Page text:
Effect of body condition change and health status during early lactation on performance and survival of Holstein cows

D. Manríquez, W. W. Thatcher, J. E.P. Santos, R. C. Chebel, K. N. Galvão, G. M. Schuenemann, R. C. Bicalho, R. O. Gilbert, S. Rodriguez-Zas, C. M. Seabury, G. J.M. Rosa, P. Pinedo

Research output: Contribution to journalArticlepeer-review


Body condition score (BCS) and disease records are commonly available in dairy operations. However, the effect of BCS changes (ΔBCS) considering specific health profiles has not been investigated extensively. The objective of this study was to assess the effects of different levels of ΔBCS on fertility, milk yield, and survival of Holstein cows diagnosed with reproductive disorders (REP; dystocia, twins, retained fetal membranes, metritis, and clinical endometritis), other health disorders (OTH; subclinical ketosis, left displaced abomasum, lameness, clinical mastitis, and respiratory disease), or with no disease events (HLT) within 40 days in milk (DIM). Data included lactation information from 11,733 cows calving between November 2012 and October 2014 in 16 herds across 4 geographical regions in the United States (Northeast, Midwest, Southwest, Southeast). Cows were evaluated for BCS at 5 ± 3 DIM (BCS5) and at 40 ± 3 DIM (BCS40) and the difference between BCS40 and BCS5 was classified as excessive loss of BCS (EL; ΔBCS ≤−0.75), moderate loss (ML; ΔBCS = −0.5 to −0.25), no change (NC; ΔBCS = 0), or gain of BCS (GN; ΔBCS ≥0.25). Multivariable logistic regression was used for assessing potential associations between the outcomes of interest and ΔBCS and health. The effect of the interaction term ΔBCS by health group was not statistically significant for any of the study outcomes. The odds of resumption of ovarian cyclicity (ROC), in GN, NC, and ML cows were 1.94 (95% CI: 1.57–2.40), 1.59 (1.28–1.97), and 1.27 (1.10–1.47) times greater than the odds of ROC in EL cows, respectively. The odds of pregnancy at 150 DIM (P150) in GN cows were 1.61 (1.20–2.17) times greater than the odds of P150 in EL cows. Cows with REP or OTH disorders had smaller odds of ROC compared with HLT cows [REP: OR = 0.65 (0.56–0.76) and OTH: OR = 0.79 (0.68–0.92)]. For pregnancy outcomes, REP cows had smaller odds of pregnancy at the first artificial insemination compared with HLT cows [0.70 (0.58–0.84)]. Similarly, REP cows had smaller odds of being diagnosed pregnant by 150 and 305 DIM compared with HLT cows [P150: 0.73 (0.59–0.87), P305: 0.58 (0.49–0.69)]. Overall, average daily milk within the first 90 DIM was greater in EL (39.5 ± 1.13 kg/d) and ML (38.9 ± 1.11 kg/d) cows than in NC (37.8 ± 1.12 kg/d) and GN (36.2 ± 1.12 kg/d) cows. On the other hand, average daily milk within the first 90 DIM was lower in REP (37.0 ± 1.11 kg/d) cows compared with OTH (38.7 ± 1.12 kg/d) and HLT cows (38.6 ± 1.11 kg/d). The magnitude of ΔBCS and the health status of early lactation cows should be considered when assessing subsequent cow performance and survival.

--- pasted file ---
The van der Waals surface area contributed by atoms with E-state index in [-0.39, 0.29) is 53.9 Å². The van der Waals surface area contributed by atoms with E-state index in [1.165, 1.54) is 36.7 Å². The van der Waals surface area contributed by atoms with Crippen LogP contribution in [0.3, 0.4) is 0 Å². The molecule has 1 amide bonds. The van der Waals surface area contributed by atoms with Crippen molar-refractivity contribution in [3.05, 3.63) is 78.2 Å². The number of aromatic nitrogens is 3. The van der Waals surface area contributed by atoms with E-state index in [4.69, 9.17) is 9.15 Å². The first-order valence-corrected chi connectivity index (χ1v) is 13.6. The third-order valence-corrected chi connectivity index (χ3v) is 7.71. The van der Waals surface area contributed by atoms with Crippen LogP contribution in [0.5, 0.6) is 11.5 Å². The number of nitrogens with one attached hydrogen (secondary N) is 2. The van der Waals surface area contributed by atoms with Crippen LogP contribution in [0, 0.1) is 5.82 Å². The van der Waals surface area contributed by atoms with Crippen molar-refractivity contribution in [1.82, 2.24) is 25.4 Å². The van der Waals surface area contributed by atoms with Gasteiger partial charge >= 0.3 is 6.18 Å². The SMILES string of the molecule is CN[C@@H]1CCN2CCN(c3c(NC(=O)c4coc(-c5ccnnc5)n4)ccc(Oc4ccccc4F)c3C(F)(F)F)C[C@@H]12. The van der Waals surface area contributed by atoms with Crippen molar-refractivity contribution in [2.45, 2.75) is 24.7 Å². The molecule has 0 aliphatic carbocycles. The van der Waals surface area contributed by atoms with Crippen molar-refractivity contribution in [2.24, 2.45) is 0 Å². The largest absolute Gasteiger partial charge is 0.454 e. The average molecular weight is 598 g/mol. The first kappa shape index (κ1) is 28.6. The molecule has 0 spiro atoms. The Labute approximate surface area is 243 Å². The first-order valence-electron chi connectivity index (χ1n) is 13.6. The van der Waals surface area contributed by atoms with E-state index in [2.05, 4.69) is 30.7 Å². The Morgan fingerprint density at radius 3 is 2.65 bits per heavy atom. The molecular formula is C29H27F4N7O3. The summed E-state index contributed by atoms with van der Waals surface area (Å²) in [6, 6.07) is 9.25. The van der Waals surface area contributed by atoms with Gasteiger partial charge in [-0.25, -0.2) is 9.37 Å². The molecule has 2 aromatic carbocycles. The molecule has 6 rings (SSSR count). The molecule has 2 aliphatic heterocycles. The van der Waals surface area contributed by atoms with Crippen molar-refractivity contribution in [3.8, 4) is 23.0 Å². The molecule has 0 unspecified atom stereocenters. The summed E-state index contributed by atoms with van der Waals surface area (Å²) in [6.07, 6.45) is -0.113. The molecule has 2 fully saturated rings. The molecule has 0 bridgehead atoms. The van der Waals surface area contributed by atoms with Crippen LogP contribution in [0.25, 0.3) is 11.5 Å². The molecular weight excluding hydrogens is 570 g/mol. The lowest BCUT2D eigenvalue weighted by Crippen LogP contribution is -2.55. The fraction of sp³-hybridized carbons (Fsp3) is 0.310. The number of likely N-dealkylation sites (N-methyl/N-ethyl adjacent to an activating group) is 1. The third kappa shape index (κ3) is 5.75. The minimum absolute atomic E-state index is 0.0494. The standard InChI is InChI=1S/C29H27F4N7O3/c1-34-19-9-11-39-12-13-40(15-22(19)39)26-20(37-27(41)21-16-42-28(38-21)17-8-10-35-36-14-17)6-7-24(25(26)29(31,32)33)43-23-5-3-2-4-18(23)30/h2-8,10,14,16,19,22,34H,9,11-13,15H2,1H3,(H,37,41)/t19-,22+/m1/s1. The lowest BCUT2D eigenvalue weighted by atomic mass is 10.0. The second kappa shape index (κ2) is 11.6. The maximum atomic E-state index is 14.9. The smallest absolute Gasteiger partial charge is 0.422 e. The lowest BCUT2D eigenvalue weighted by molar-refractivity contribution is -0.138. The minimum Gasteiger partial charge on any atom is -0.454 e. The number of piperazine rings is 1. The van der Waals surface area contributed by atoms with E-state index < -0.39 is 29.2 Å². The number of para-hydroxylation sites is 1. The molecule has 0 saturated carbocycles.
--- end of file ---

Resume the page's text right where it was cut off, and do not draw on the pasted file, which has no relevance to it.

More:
Original languageEnglish (US)
Pages (from-to)12785-12799
Number of pages15
JournalJournal of Dairy Science
Issue number12
StatePublished - Dec 2021


  • body condition
  • culling
  • disease
  • fertility

ASJC Scopus subject areas

  • Food Science
  • Animal Science and Zoology
  • Genetics


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